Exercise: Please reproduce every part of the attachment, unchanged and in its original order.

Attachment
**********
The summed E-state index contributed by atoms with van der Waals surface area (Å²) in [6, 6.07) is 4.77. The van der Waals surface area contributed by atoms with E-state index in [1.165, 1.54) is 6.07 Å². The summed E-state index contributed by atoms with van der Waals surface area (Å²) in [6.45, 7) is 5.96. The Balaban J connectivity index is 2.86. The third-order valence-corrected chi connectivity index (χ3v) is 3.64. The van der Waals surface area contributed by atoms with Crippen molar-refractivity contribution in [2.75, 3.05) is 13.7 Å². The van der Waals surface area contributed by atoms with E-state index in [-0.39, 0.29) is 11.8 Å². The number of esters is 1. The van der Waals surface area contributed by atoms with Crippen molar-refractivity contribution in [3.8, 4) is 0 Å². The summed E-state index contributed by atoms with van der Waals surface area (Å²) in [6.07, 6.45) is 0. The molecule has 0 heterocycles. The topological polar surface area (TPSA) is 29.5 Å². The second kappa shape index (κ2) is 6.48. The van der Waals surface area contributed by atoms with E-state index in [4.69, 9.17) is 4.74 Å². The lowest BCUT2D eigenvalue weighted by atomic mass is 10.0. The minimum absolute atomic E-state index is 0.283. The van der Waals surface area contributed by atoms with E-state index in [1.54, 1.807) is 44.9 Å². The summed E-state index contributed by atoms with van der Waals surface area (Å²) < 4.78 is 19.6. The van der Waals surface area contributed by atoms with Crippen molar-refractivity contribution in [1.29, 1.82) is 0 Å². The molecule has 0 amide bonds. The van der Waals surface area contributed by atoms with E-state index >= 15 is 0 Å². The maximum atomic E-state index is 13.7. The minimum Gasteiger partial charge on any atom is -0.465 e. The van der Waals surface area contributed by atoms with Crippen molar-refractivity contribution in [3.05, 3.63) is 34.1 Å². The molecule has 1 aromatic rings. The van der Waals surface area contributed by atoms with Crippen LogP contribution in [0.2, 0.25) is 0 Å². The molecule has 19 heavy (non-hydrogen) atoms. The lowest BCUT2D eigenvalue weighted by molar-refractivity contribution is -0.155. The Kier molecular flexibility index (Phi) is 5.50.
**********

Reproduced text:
The summed E-state index contributed by atoms with van der Waals surface area (Å²) in [6, 6.07) is 4.77. The van der Waals surface area contributed by atoms with E-state index in [1.165, 1.54) is 6.07 Å². The summed E-state index contributed by atoms with van der Waals surface area (Å²) in [6.45, 7) is 5.96. The Balaban J connectivity index is 2.86. The third-order valence-corrected chi connectivity index (χ3v) is 3.64. The van der Waals surface area contributed by atoms with Crippen molar-refractivity contribution in [2.75, 3.05) is 13.7 Å². The van der Waals surface area contributed by atoms with E-state index in [-0.39, 0.29) is 11.8 Å². The number of esters is 1. The van der Waals surface area contributed by atoms with Crippen molar-refractivity contribution in [3.8, 4) is 0 Å². The summed E-state index contributed by atoms with van der Waals surface area (Å²) in [6.07, 6.45) is 0. The molecule has 0 heterocycles. The topological polar surface area (TPSA) is 29.5 Å². The second kappa shape index (κ2) is 6.48. The van der Waals surface area contributed by atoms with E-state index in [4.69, 9.17) is 4.74 Å². The lowest BCUT2D eigenvalue weighted by atomic mass is 10.0. The minimum absolute atomic E-state index is 0.283. The van der Waals surface area contributed by atoms with E-state index in [1.54, 1.807) is 44.9 Å². The summed E-state index contributed by atoms with van der Waals surface area (Å²) < 4.78 is 19.6. The van der Waals surface area contributed by atoms with Crippen molar-refractivity contribution in [1.29, 1.82) is 0 Å². The molecule has 0 amide bonds. The van der Waals surface area contributed by atoms with E-state index >= 15 is 0 Å². The maximum atomic E-state index is 13.7. The minimum Gasteiger partial charge on any atom is -0.465 e. The van der Waals surface area contributed by atoms with Crippen molar-refractivity contribution in [3.05, 3.63) is 34.1 Å². The molecule has 1 aromatic rings. The van der Waals surface area contributed by atoms with Crippen LogP contribution in [0.2, 0.25) is 0 Å². The molecule has 19 heavy (non-hydrogen) atoms. The lowest BCUT2D eigenvalue weighted by molar-refractivity contribution is -0.155. The Kier molecular flexibility index (Phi) is 5.50.